Beto O'Rourke at a rally in Iowa. Photo: Scott Olson/Getty Images

Among the younger 2020 candidates, Ohio swing voters think Donald Trump should be most concerned if Beto O'Rourke is the Democratic nominee — but they're not sure he can beat him.

Between the lines: This was another takeaway from the Engagious/FPG focus group I watched last week. Participants were shown 2-minute video clips from O'Rourke, Julián Castro, Tulsi Gabbard, and Pete Buttigieg and asked to score them based on who Trump should be most concerned about heading into his re-election.

  • Although these voters — who have flipped between parties in past presidential elections — ranked Beto as the biggest threat among the four candidates, they only scored him a 5.7 out of 10.
  • Castro and Buttigieg tied at 3.8 and Gabbard came in at 2.1.
  • In the latest Morning Consult poll, Beto ranked higher than these other candidates, too.

Why it matters: That's still not great for Democrats. Their reactions to the candidates, including Beto, show the personality traits these candidates need to shed to win over some swing voters in Ohio.

What they're saying: After watching Beto's announcement video, participants described him as "overdramatic," someone who is trying to "offer too much," and a candidate who just tells you "what you want to hear."

  • Others described him as "unrealistic" and "boring."
  • After watching videos for these four candidates, the voters were asked to rate, on a scale from zero to 10, whether they think the Democratic Party's future is dim (zero) or bright (10). The average score was just over 7, suggesting these swing voters think younger candidates like Beto are going to carry the party in a positive direction.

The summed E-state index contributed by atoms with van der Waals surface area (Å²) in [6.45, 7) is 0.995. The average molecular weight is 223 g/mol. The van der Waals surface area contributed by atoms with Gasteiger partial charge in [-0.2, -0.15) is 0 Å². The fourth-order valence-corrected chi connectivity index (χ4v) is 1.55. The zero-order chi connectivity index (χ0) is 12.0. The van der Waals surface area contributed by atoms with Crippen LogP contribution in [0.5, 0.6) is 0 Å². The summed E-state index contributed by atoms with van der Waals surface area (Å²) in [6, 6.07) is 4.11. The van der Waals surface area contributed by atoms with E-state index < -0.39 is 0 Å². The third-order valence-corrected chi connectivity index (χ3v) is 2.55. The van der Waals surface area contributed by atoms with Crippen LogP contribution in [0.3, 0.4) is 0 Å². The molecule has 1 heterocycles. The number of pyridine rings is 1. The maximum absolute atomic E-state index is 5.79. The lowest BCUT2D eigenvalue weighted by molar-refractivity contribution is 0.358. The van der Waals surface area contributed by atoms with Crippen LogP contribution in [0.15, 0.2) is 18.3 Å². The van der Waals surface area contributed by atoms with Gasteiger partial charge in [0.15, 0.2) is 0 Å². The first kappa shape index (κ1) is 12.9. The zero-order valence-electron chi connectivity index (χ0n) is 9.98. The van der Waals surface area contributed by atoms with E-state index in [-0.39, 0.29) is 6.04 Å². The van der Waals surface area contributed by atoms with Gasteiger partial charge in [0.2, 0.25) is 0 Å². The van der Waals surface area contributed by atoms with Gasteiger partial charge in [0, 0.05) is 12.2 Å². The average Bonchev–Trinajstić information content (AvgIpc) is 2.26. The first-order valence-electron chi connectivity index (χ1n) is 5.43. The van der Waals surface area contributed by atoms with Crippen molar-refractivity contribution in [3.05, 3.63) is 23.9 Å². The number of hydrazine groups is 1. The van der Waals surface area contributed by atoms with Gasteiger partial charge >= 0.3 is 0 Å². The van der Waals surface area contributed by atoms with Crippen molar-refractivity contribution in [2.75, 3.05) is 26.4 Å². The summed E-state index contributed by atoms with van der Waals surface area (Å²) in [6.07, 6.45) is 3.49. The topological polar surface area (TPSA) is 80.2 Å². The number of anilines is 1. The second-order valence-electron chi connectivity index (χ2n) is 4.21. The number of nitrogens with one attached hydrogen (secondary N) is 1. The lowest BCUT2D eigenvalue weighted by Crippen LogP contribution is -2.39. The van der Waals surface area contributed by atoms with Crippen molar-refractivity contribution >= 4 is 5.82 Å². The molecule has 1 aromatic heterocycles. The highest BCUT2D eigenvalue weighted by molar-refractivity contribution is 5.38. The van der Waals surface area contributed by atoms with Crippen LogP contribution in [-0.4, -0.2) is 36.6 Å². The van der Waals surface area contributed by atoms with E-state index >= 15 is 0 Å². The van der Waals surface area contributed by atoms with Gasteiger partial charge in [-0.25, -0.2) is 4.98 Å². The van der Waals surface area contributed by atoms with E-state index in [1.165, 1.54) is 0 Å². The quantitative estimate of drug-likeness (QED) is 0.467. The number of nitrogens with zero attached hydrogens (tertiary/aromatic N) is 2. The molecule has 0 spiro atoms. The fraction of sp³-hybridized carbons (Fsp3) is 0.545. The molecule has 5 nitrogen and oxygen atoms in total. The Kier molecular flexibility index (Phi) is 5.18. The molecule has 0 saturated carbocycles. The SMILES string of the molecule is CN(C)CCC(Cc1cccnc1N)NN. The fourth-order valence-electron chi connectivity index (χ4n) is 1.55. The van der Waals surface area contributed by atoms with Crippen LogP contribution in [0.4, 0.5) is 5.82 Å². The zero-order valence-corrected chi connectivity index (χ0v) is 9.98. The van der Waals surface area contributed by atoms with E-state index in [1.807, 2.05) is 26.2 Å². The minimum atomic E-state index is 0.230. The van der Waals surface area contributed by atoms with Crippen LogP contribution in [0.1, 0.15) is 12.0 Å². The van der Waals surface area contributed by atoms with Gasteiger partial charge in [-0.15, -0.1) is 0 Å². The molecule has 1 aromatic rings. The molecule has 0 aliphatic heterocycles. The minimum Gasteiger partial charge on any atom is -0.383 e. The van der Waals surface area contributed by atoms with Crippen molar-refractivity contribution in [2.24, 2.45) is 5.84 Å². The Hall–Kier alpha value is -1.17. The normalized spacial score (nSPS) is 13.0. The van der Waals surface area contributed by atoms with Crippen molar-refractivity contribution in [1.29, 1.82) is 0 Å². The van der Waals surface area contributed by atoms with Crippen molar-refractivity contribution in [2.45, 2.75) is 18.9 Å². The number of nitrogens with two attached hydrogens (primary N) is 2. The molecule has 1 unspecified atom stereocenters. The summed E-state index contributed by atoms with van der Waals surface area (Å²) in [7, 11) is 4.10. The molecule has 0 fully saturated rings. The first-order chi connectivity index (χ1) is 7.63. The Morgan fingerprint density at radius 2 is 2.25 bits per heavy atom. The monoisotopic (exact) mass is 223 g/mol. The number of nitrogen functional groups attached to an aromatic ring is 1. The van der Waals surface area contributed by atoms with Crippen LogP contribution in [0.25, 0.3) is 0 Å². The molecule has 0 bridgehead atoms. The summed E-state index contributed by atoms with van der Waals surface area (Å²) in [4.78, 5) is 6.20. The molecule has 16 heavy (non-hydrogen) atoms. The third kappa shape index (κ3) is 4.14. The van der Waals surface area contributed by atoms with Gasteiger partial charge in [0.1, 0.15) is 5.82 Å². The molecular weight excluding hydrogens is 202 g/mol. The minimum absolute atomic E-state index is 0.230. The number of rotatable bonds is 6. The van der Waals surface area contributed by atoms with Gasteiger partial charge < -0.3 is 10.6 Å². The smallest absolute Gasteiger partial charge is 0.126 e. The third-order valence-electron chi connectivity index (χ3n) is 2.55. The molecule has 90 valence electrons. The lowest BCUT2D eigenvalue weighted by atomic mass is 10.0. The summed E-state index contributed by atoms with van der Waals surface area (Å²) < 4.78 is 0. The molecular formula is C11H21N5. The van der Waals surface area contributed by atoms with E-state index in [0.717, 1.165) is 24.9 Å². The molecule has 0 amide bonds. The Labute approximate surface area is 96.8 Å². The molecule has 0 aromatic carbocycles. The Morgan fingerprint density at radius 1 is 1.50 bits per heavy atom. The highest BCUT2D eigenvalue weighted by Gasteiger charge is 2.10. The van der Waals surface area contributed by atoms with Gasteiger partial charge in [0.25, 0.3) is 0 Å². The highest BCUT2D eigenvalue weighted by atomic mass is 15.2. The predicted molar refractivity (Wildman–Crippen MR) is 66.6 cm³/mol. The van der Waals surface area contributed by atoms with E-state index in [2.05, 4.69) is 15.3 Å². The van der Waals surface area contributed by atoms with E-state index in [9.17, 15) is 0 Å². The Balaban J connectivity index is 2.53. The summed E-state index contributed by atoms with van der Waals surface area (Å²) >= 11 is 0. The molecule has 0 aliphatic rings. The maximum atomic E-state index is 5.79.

Go deeper: Ohio voters crave Obama

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Updated 1 hour ago - Politics & Policy

Coronavirus dashboard

Illustration: Aïda Amer/Axios

  1. Global: Total confirmed cases as of 9 p.m. ET: 20,755,406 — Total deaths: 752,225— Total recoveries: 12,917,934Map.
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  4. 2020: Biden calls for 3-month national mask mandateBiden and Harris to receive coronavirus briefings 4 times a week.
  5. States: Georgia Gov. Brian Kemp to drop lawsuit over Atlanta's mask mandate.
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  7. Public health: Fauci's guidance on pre-vaccine coronavirus treatments Cases are falling, but don't get too comfortable.

Trump says he intends to give RNC speech on White House lawn

President Trump speaking to reporters on South Lawn in July. Photo: Jabin Botsford/The Washington Post via Getty Images

President Trump told the New York Post on Thursday that he plans to deliver his Republican National Convention speech from the White House lawn, despite bipartisan criticism of the optics and legality of the location.

Why it matters: Previous presidents avoided blurring staged campaign-style events — like party conventions — with official business of governing on the White House premises, per Politico.

Fauci's guidance on pre-vaccine coronavirus treatments

Illustration: Aïda Amer/Axios

Antibody drugs and various medicine cocktails against the coronavirus are progressing and may provide some relief before vaccines.

The big picture: Everyone wants to know how and when they can return to "normal" life, as vaccines are not expected to be ready for most Americans for at least a year. Two therapies are known to be helpful, and more could be announced by late September, NIAID Director Anthony Fauci tells Axios.